‘First Monday’ event investigates housing crises in Twin Cities

Mike Wereschagin

Under the Truman administration, the 1949 Housing Act was passed with the promise to provide “a decent home and suitable living environment for every American family.”
At a Law School symposium Tuesday, local leaders working to improve housing conditions said thousands in the Twin Cities area still await the fulfillment of that 50-year-old promise.
The St. Paul Area Coalition for the Homeless and the Alliance for Justice shed some light on the Twin Cities’ housing woes with its “First Monday” celebration. The annual celebration is organized with the Minnesota Public Interest Research Group, a nonprofit, nonpartisan student organization.
The “First Monday” celebration is named for the Supreme Court session’s starting date on the first Monday of every October. The coalition tackles a different topic every year.
This year’s event was held at the University Law School and featured a movie about the nation’s housing crisis. The film told the tale of Americans across the nation who work long, hard hours only to receive a paycheck that fails to cover necessary expenses.
The film offered the audience of about 50 law students and local residents a glimpse of migrant worker families living in trailers or tents, inner-city residents shoved into low-income ghettos and single mothers striving to feed their children.
After the screen went black, the evening’s four speakers got up one at a time and focused the discussion from the national to the local level.

A local housing crisis
Dave Schultz, who works for the state Department of Human Services, explained some of the recent historical causes of the affordable housing problem.
“(The U.S. Department of Housing and Urban Development) has $10 billion to $15 billion per year to spend on projects like low-income housing,” Schultz said. “That’s compared to $70 billion per year given back to wealthier people in the country in the form of tax breaks for mortgage payments.”
And where the government isn’t simply denying needed aid for new housing, he said, it is actively removing the affordable housing that is already in existence.
“Then, in the 1980s, the cost of housing skyrocketed,” Schultz said. “And when, in 1986, the (tax) deduction given for providing low-income housing was repealed, they removed the only incentive to put up more housing. Now you pretty much have to do it out of the goodness of your heart.”
Given that the cost of building low-income housing is at least $50,000 per unit, he said, finding people willing to take such a financial loss is nearly impossible.
“The tax system is really out of whack,” Schultz said.
He said this has resulted in the current Twin Cities’ housing crisis, estimating the metropolitan area is short by at least 3,000 housing units.
Ron Elwood, a lawyer from the Legal Services Advocacy Project, criticized state housing practices. The legal organization lobbies on behalf of low-income interests on the state level.
Discrimination continues to be one of the biggest obstacles in the fight for fair housing, Elwood said.
“Minneapolis is one of the most segregated cities in the nation,” Elwood said. “Seventy-five percent of the people in (homeless) shelters are people of color. In this state, something like 6 percent of the general population is made up of people of color.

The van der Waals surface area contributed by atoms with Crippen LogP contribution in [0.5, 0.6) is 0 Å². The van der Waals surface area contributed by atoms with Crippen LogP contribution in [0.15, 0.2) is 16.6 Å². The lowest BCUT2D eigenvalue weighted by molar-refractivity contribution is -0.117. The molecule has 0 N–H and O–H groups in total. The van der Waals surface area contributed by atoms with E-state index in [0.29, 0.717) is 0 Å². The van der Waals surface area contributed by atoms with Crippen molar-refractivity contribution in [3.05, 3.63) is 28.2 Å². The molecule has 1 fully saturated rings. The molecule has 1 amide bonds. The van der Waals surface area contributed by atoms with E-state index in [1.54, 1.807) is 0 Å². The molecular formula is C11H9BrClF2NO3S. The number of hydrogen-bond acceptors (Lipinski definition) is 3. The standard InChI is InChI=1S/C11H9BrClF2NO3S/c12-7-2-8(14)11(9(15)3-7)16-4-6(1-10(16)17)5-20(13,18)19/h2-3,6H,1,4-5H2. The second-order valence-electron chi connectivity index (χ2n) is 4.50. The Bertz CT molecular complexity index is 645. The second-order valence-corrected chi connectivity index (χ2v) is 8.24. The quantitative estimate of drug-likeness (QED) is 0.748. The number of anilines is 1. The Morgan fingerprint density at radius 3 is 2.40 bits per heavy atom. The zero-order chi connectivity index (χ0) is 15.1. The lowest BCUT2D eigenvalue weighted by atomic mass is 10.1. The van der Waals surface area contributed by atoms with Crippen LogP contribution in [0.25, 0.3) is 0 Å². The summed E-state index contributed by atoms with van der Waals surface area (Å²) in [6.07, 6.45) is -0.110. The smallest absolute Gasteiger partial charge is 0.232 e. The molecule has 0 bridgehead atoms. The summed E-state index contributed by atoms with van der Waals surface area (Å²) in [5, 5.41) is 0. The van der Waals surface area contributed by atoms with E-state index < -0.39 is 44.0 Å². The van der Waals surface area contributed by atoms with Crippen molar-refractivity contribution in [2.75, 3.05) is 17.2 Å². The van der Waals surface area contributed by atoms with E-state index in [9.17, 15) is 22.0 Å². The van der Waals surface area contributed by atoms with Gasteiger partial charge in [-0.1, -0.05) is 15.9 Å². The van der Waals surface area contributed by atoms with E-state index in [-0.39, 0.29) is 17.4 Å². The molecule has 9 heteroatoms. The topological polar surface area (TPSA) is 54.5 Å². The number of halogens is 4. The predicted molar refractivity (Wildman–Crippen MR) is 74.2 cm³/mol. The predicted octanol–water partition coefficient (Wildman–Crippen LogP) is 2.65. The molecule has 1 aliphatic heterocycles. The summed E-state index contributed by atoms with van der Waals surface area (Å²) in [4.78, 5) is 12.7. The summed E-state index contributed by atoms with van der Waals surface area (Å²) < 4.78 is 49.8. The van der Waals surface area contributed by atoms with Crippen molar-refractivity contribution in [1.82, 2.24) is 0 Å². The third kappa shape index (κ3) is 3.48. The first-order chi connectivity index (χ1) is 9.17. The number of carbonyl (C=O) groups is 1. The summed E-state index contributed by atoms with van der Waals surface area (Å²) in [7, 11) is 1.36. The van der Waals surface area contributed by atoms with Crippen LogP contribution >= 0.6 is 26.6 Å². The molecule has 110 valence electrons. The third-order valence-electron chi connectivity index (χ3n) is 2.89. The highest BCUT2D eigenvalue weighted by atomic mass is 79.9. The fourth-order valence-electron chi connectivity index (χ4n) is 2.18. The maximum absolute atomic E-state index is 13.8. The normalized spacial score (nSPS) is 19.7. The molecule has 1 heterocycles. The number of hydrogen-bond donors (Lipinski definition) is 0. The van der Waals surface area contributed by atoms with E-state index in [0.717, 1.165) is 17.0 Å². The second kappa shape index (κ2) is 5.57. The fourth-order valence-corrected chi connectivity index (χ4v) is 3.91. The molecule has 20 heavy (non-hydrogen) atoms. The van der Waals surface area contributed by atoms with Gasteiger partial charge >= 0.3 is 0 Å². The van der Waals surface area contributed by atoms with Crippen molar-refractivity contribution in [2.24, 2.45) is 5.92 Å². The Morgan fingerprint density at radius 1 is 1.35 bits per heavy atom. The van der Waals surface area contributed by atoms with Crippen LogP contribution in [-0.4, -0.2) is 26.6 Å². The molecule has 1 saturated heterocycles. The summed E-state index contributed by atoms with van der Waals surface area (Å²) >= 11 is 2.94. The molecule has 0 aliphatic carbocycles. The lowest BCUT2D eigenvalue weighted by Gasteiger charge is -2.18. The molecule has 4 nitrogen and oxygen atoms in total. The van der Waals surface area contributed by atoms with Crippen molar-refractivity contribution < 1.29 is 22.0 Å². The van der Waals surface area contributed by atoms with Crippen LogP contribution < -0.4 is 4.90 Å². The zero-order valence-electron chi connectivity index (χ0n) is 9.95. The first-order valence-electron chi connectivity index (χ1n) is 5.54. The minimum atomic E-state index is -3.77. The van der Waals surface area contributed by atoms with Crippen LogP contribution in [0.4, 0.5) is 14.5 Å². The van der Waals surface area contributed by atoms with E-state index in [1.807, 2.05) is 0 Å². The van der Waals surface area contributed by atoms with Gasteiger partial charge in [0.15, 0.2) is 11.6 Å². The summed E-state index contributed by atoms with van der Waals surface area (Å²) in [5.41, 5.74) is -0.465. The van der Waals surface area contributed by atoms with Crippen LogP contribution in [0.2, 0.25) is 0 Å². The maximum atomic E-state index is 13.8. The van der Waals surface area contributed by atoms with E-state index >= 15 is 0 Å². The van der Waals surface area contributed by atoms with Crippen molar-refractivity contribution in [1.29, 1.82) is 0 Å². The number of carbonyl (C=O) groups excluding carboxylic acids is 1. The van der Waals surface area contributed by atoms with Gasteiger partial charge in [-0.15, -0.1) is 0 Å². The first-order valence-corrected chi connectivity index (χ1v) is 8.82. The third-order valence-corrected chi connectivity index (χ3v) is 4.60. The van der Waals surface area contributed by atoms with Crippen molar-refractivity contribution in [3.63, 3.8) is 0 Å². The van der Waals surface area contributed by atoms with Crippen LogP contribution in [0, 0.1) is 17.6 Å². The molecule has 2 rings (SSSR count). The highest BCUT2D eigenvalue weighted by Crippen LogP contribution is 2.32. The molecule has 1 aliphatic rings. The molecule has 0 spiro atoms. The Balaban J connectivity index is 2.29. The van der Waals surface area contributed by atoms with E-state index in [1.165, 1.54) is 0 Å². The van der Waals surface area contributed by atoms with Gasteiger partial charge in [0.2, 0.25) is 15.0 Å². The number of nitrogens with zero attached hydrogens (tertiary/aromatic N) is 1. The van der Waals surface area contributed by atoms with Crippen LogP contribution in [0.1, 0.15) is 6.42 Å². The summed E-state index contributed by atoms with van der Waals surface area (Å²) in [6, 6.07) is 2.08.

“There is a law in Minnesota that allows an owner to refuse to rent to someone who is gay. What’s wrong with this picture?” Elwood asked.
He went on to cite statistics from research conducted by the Fair Housing Center. The Twin Cities’ center’s findings revealed a clear pattern of housing discrimination practiced by many landlords in the area.
“People of color are twice as likely to be rejected as whites,” Elwood said.
The pattern that emerges is one of “different treatment. That’s what it boils down to,” he said.
Greg Horan, member of the St. Paul Area Coalition for the Homeless, shifted the discussion from statistics to human beings during a speech that touched many of those in attendance.
“Here’s a few statistics that don’t get reported in the studies,” said Horan, who not only works extensively with the homeless now, but was once homeless himself.
He said one in 10 women who come to the St. Paul homeless shelters cry because they’re worried they won’t be able to feed their children.
Four have attempted suicide. Sixty-seven people died in those same shelters or outside last year. Most of them were in their 40s.
“We talk in statistics, but these are human beings,” Horan said. “You want to know the face of homelessness? Look in the mirror. Each of us is just one disaster away from being homeless.”
Horan said one of the main obstacles to eliminating the homeless problem is an individual’s reluctance to connect with others in the community.
“Everybody stays in their own little world. The people who are judging and setting the standards for this crisis have never been homeless,” he said.
Horan concluded by putting a charge out to the youth in attendance: “We need new blood. You can change things.”
The final speaker, Larry McDonough, a University law professor and activist for the Legal Aid Society of Minnesota, continued in the same vein.
He offered suggestions on how students can become involved in combatting homelessness, ranging from talking with neighborhood groups to creating an independent study course focusing on housing legislation.
“You’re going to be persuasive because you don’t look like you’re homeless,” he told attendees. “You look middle and upper-middle class. It’s nothing to be ashamed about. Use it.”

Mike Wereschagin covers city government and welcomes comments at [email protected] He can also be reached at (612) 627-4070 x3226.